BW: Well, grace is one of those crazy words in English that has about a million definitions. It can mean elegance and beauty or it can mean courtesy and kindness. It can be a prayer, we're saying grace, it can be a title, "your grace," it can even be a salutation like we read in the New Testament, "grace be unto you." So it has lots of meanings, but if you go back to the original Hebrew, from which the word that we use this grace was translated, it means favor, or goodwill, given with compassion. So no wonder Christians grab that word to describe God's favor, God's goodwill, given with God's compassion. But Latter-day Saints are unique because we understand that grace isn't just a description of God's attributes, it's actually how he engages with us. It's his invitation to engage with us. It's the power he shares with us, as we strive to make those attributes our own.
JA: And this isn't a new doctrine, but it feels like we're talking about grace a lot more than we used to. I grew up in the church, and I don't remember learning about grace.
BW: Well, you're right, it's not a new doctrine. I remember after listening to the devotional I gave at BYU on this topic, an evangelical minister contacted me and said, I'm so glad you're adopting the evangelical doctrine of grace. And I wrote him back and I said, actually, we're not. This is not an evangelical doctrine that we are finally adopting, this is a doctrine of the restoration. The Book of Mormon is filled with grace, the hymns are filled with grace, conference talks are filled with grace. So it's not a new doctrine. I think it's, like many doctrines of the restoration, we enjoy a fullness of understanding. And while we may not have always used the word "grace," this is definitely a doctrine of the restoration. And we understand it in its fullness.
JA: The first time I learned about grace was in college, and at the time I was taught, if after you do everything you can do, then Christ will make up the difference.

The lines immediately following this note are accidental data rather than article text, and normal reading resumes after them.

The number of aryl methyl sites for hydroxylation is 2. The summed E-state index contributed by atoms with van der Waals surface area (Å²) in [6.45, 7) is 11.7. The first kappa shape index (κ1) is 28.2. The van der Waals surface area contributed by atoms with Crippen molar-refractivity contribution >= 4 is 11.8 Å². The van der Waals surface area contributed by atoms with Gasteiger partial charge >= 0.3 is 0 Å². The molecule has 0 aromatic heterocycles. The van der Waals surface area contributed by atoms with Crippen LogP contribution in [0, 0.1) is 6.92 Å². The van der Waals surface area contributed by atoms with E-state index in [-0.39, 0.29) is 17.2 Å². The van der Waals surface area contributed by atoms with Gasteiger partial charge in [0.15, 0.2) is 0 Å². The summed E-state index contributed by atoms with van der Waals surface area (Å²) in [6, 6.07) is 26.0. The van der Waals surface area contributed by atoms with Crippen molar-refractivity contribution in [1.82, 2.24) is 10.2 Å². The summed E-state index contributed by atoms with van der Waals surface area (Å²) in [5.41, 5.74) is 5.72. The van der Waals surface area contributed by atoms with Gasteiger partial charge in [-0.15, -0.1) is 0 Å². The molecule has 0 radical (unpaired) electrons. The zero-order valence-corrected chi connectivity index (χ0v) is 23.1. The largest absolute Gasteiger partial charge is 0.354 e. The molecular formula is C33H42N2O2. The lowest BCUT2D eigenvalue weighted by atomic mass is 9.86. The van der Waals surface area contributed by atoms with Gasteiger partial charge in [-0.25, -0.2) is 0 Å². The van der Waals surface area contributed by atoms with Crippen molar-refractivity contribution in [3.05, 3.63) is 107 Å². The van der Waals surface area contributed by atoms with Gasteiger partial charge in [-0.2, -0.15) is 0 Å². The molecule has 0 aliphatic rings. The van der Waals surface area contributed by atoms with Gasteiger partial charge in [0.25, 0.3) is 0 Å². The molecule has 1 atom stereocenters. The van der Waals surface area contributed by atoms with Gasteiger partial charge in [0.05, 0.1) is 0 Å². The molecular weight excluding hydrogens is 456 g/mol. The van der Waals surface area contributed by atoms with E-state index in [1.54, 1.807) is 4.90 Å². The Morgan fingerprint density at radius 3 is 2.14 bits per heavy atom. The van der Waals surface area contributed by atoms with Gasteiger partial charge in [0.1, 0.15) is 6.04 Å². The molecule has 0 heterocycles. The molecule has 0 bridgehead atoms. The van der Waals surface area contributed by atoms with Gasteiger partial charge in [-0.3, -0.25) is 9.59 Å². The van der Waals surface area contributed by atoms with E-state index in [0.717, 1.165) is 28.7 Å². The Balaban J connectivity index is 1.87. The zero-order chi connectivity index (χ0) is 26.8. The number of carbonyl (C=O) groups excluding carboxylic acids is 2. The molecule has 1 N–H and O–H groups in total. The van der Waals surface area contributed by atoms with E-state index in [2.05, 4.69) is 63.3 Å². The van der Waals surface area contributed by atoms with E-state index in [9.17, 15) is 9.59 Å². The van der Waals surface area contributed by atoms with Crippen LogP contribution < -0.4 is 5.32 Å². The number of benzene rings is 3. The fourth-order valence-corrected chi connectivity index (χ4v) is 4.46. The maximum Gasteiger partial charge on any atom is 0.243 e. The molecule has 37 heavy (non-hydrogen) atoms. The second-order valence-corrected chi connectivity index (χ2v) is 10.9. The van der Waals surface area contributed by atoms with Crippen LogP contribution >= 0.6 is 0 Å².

BW: Well, the scripture in second Nephi is probably one of the most quoted scriptures in the church, but it may also be one of the least understood. And until we understand it, then we can feel very discouraged by it. The scripture can make-- because it's nice to say, "Oh, you don't have to do everything, just do your best." Well, who can do your best? And who can do everything you can do? Oh, all you have to do is "all that you can do," oh that's it. And see, it still puts grace outside of our reach mentally, in our minds. It makes us feel like we can never ever do enough to then be able to have Christ make up the difference. As we come to understand that scripture, and the understanding comes in looking at the context around it, then we start realizing that it's not a matter of doing all we can do first, but rather, it's a matter of engaging with Christ in a covenant relationship, in which the whole is greater than the sum of the parts. Instead of speaking about his part and my part, we need to speak more often about his heart, and my heart, loving each other and being conformed to the same image. The word we should focus on, perhaps, in that phrase, "after all we can do," is "we," after all we can do. Not "we" as in you and me, but "we" as in me working together with God, me working together with the divine, that we are working together, it's not all on our shoulders. And grace isn't something that comes after we have done everything we possibly can, we're on the ground with our fingernails clawing the dirt. grace is the power that surrounds us here and now. It's the force that gets us through the journey. It's not waiting at the end of the journey.